A kitchen remodel is a big deal—not something to be approached rashly. So before you even visit a showroom or meet with a pro, read our expert advice on creating the cook space you've always coveted.
Worth the Splurge
1) Second sink: Place it outside of the main cooking and cleanup zone so that a second chef can prep food, wash hands for dinner, or bartend during parties.
2) Paneled cabinet ends: These decorative panels, which are essentially oversize doors fixed to any exposed sides of cabinets, give your kitchen a custom-built, furniture-like look.
3) Full-extension, soft-close drawer glides: Installed under or on the sides of a drawer, they allow it to pull completely out of the cabinet so that you can reach everything inside. Plus, they eliminate slamming. Sorry…no more slamming the cabinet doors when you’re angry with your partner!
Not Worth the Splurge
1) Glazed, distressed, and crackled finishes: These can increase cabinet costs by as much as 30 percent and can start to look dated as trends change.
2) Pot filler: It does make filling the pasta pot easier, but it doesn't help with the far worse task of carting boiling water to the sink when your fettuccine is done.
3) Wine fridge: Do you really need 18 bottles of Pinot within arms reach and kept at precisely 55 degrees? If you really love the idea of a wine fridge, get it but just recognize that it really doesn’t add value to a renovation project.
What about Fridges
1. Get an in-door ice dispenser/beverage centre only if you're choosing a side-by-side configuration. Otherwise you'll forfeit fridge capacity for what amounts to a mini freezer on the back of the door.
2. With French door models, it makes it easier to organize and access your frozen foods by choosing a two-drawer configuration for the bottom freezer. Those garden peas and fish filets are too easily deep-sixed in a single drawer.
3. Even counter-depth fridges stand proud of their cabinetry housings by 2 to 4 inches to provide clearance for the door and hinges. To keep the fridge from sticking out farther, choose a model with recesses in the back to accommodate the plug and water line. Just make sure to align your outlet and water hookup accordingly. Otherwise, furr out the fridge cabinet from the back by an extra inch or so to enclose the sides completely.
4. Safeguard the computer chips that control your fridge by replacing the power outlet with a surge protection receptacle, which you can find at home centers or electrical supply shops for less than $30. Or you can guard all your electronics with a whole-house surge suppressor for about $600 installed.
The Right Way to Handle Waste
• Hide it in a rollout base cabinet within one step of the sink, or no more than two steps away if it's in an opposing island.
• Place an additional recycling bin on the rollout, or multiple bins on a second unit near the exterior door if your municipality requires sorting.
Choosing the Right Floor: Hardwood
YOU GET: Traditional good looks; a comfortable and warm surface that's gentle on dropped dishware.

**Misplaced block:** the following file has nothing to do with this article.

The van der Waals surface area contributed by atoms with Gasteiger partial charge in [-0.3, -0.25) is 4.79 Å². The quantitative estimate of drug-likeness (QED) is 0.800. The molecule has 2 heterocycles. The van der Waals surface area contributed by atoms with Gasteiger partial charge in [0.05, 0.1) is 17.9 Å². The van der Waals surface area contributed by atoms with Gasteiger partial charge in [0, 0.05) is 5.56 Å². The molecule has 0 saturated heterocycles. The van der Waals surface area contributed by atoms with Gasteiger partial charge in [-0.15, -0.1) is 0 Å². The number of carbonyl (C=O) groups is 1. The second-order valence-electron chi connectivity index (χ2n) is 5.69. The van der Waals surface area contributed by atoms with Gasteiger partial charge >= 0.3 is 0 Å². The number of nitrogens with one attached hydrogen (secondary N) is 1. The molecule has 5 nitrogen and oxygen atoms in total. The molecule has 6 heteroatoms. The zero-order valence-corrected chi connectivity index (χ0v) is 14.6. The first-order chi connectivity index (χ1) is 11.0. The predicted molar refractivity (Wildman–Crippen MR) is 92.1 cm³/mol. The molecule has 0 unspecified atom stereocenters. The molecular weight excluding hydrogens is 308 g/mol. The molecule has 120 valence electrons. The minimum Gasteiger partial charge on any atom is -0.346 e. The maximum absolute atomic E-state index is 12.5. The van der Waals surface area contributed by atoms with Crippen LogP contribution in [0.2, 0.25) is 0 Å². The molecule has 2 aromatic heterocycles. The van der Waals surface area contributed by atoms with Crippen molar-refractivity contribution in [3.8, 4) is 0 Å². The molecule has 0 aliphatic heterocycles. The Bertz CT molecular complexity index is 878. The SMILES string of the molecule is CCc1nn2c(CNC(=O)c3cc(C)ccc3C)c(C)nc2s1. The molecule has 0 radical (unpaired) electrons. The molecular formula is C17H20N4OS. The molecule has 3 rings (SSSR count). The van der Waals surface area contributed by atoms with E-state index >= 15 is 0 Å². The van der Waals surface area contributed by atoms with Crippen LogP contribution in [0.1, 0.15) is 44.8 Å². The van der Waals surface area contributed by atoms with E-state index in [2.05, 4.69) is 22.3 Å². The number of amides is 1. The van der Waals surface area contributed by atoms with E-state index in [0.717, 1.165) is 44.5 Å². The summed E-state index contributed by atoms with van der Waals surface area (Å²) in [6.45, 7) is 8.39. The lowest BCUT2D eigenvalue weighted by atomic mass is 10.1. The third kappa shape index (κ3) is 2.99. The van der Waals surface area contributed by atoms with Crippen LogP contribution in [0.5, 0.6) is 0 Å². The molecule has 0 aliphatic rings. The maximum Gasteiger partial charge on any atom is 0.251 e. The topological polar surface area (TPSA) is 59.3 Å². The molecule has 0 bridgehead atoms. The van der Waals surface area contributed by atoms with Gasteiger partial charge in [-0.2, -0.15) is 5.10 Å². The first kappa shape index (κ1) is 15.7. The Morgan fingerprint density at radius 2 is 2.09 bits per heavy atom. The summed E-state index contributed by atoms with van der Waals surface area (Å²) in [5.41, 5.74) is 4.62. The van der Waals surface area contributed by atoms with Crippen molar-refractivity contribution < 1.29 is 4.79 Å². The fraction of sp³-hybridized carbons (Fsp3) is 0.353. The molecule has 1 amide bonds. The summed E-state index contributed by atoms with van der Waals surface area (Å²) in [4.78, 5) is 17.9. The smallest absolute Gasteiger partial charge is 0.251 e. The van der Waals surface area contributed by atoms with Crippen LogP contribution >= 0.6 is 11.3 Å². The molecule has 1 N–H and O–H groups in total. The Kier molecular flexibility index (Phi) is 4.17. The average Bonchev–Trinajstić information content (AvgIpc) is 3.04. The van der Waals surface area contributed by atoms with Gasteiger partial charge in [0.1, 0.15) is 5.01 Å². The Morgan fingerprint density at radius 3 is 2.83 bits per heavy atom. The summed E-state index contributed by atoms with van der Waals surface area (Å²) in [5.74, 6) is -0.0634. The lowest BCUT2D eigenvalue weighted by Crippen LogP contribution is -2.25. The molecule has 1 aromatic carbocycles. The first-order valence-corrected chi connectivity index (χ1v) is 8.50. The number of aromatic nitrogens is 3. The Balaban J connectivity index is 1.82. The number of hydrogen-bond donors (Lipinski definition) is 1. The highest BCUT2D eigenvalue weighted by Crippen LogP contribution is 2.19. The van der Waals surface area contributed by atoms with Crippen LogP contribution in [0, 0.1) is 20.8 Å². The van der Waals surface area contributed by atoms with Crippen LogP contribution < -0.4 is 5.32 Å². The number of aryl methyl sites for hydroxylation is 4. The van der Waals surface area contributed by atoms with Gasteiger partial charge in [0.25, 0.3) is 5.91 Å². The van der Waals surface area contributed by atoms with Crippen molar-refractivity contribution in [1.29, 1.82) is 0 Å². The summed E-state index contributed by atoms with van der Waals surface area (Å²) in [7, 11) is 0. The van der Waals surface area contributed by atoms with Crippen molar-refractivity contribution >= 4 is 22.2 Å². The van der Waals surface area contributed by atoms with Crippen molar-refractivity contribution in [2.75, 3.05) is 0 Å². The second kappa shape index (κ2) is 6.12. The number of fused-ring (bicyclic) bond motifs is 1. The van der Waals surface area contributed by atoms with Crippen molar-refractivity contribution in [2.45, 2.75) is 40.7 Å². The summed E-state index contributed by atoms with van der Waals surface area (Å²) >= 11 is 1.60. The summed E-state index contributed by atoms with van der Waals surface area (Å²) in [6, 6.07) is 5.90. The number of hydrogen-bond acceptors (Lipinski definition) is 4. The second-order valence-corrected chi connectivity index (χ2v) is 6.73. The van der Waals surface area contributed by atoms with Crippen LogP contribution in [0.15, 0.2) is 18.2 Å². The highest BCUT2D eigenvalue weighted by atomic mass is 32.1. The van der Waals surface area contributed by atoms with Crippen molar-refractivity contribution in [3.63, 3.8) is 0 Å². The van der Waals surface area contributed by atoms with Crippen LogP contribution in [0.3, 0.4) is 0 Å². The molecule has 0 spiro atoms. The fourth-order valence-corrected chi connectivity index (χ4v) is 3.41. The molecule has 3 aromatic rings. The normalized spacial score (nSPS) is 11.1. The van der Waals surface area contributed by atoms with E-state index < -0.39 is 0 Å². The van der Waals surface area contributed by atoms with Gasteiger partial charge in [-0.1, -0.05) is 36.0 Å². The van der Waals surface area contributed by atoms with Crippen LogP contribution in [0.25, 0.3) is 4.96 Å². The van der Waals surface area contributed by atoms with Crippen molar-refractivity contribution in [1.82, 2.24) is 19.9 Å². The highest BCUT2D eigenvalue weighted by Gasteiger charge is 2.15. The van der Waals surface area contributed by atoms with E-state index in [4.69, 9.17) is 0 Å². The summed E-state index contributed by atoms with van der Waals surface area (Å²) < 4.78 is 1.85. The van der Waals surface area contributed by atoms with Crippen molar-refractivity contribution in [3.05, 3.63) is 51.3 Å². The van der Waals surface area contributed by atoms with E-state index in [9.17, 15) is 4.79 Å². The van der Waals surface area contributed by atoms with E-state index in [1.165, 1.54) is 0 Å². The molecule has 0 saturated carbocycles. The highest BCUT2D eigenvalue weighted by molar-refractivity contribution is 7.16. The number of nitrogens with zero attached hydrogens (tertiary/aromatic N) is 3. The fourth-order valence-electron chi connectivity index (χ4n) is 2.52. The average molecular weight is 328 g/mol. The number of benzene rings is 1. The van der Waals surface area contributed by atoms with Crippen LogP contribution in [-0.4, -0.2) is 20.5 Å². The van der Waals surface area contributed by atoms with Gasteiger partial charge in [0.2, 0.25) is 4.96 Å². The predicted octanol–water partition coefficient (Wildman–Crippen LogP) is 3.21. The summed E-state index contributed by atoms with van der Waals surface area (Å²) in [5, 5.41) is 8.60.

BUT: Will scratch, dent, and lose its lustre over time and need refinishing.
PRICE: $8–$30 per square foot installed
Choosing the Right Floor: Ceramic or Porcelain
YOU GET: Easy cleanup and durability; wide range of sizes, colours, and textures.
BUT: Cold and hard underfoot; grout lines attract dirt and grime; dropped dishware will break and could crack tile, as well.
PRICE: $19–$30 installed
Choosing the Right Floor: Vinyl Plank Flooring
YOU GET: Easy cleanup and durability; wide range of sizes, colours; can be installed on top of most existing floors.
BUT: Can be damaged by sharp objects, can fade if in too much direct sunlight
PRICE: $10–$22 installed
If budget doesn't allow you to create your dream kitchen in one shot, don't compromise. Do it in phases.
Where to invest now:
Layout: This is the time to open the floor plan, add the island, and rearrange the flow.
Infrastructure: Get the framing, subfloor, windows, plumbing, and electrical right or all those new finishes and appliances won't perform as expected.
Cabinets: Go for quality construction, premium glides and hinges, and as many cabinets as you can afford.
Countertops: Conventional wisdom may say to phase-in upscale countertops, but demoing the old and installing new can damage your cabinets and plumbing.
What you can wait for later:
New appliances: Unless you're changing their size or configuration, your old range and fridge will work just fine until you get your next tax return.
Pricey light fixtures: Throw in cheap placeholders while you've got the electrician on hand. You can easily replace lights yourself once the wiring's complete.
Splurge-worthy faucet: You can get a decent one for less than $75 that'll tide you over for months or even years. Just make sure the drill-outs in your countertop match the configuration of your future faucet.
Backsplash: Paint the walls above your counter with a scrubbable paint to protect them while you save up for that glass mosaic. Holding off also gives new cabinets time to settle, thus preventing grout and caulk problems at the seam where the backsplash meets the counter.
Have some of your own renovation secrets? Please share them in the comments below. We’d love to hear from you.
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